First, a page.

JEFFERSON-Although it’s been a long and arduous road for all parties involved, it appears the fractured pavement is far from settling in the debate surrounding a proposed asphalt plant in Glendale Springs.
On Thursday, the Ashe County Planning Board provided the backdrop for a controversial public hearing centered on the question of whether the proposed project should be allowed to operate to a new stage – or not.
Following last month’s ruling that reversed the Ashe County Planning Department’s earlier decision in denying Appalachian Materials a permit to construct a plant in Glendale Springs, the county adopted an order proposed by AM that effectively says the permit should have been issued under the polluting industries ordinance initially in place and not the new one.
According to state law, “if a permit applicant submits a permit for any type of development and a rule or ordinance changes between the time the permit application was submitted and a permit decision is made, the permit applicant may choose which version of the rule or ordinances will apply.”
“The Board of Adjustments ordered that Appalachian’s permit be issued under the PIDO (original polluting industries ordinance) as required by the Permit Choice statutes. Appalachian is obviously very pleased with this ruling,” said Appalachian Materials Manager D.J. Cecile.
Appalachian Materials originally applied for a permit under the county’s old polluting industries ordinance, but was ultimately denied. This led Appalachian Materials to appeal that decision to the county’s board of adjustments. The initial permit application and rumors of such a plant also triggered the subsequent moratoriums on these industries and protests from the Glendale Springs community.
Despite Thursday’s ruling, the planning board said the permit won’t likely be issued any time soon and a lengthy appeal process, as well as a stay or order, will likely happen.
Cecile said it would be premature to comment on any appeal at this time.
There is no definitive timeline for construction of a plant either.
“Appalachian would need to consult its legal team before commenting on construction,” said Cecile.
The ongoing saga concerning the plant resulted in a nearly one year moratorium on high impact or polluting industries while county officials sorted out the legality of allowing an asphalt plant to operate in the southern end of the county. In the end, county commissioners were also tasked with approving a more stringent
approving a superseding ordinance as the fallout of the proposed plant began to settle.
Appalachian Materials has since found itself embroiled in a quasi legal and political battle for the authorization it needs to move forward with the project. The company was initially denied a permit although its leaders said earlier indications from the Ashe County Planning department led them to believe there would be no hold ups in the issuance of all appropriate documents.
The company also said the county succumbed to political pressure in imposing the moratorium and denying the permit.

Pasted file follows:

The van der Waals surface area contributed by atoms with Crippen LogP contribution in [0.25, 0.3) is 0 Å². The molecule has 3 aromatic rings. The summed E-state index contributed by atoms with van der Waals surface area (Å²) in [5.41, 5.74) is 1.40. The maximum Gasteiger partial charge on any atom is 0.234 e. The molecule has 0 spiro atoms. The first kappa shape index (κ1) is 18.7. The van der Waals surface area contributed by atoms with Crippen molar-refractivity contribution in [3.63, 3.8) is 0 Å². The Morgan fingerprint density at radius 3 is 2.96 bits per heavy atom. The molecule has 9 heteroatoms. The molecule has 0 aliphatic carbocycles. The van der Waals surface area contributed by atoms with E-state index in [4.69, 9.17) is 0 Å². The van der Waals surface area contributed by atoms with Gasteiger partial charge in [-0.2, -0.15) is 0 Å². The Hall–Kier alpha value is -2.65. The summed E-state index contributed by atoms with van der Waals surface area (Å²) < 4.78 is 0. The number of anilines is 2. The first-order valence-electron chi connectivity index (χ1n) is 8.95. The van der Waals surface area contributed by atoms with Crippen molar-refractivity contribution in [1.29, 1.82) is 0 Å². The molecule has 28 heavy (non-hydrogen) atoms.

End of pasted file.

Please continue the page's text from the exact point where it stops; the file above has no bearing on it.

It’s long contended the earlier approval from the planning department is binding and can not be reversed, which Appalachian Materials argues should be justification enough to issue the permit.
Last month, the county’s board of adjustments took apart the county’s reasoning in denying Appalachian Materials a permit to construct an asphalt plant in Glendale Springs.
In a 4-0 decision in October, the board overturned the county’s 2015 decision in denying the company’s permit to construct a plant.
They ruled that a weigh station and a barn did not meet the criteria of being a commercial or residential interest and therefore the proposed 1,000-foot setback needed to construct the plant was not violated. The planning department initially made the assertion that plans for the plant would’ve encroached on these buildings.
On Thursday, the county and Appalachian Materials reconvened to determine under which ordinance the plant should operate under.
Many self proclaimed environmentalists said they were dumbfounded by the board’s decision to reverse the planning department’s earlier decision to deny a permit to Appalachian Materials and told the planning department that the protests will continue.
One Realtor said she’s already lost two clients due to the proposed asphalt plant.
Victoria Randolph, of West Jefferson, said she was particularly concerned about the environmental impact an asphalt plant could have on the county. She listed the New River and Camp New Hope – a retreat for terminally ill kids – as reasons for the county to deter such industries in such sensitive areas. Randolph also expressed concern about the potential for fire danger and explosions that she says come with such plants.
Camp New Hope Director Randy Brown fought back tears as she commended those who came to Thursday’s planning board meeting to speak on the behalf of the terminally ill children, which became a major rallying point for the plant’s opposition.
“There has to be places somewhere,” Brown implored the board. “I hope you search your heart and think what this will do to these families.”
Reach Jesse Campbell at 336-846-7164.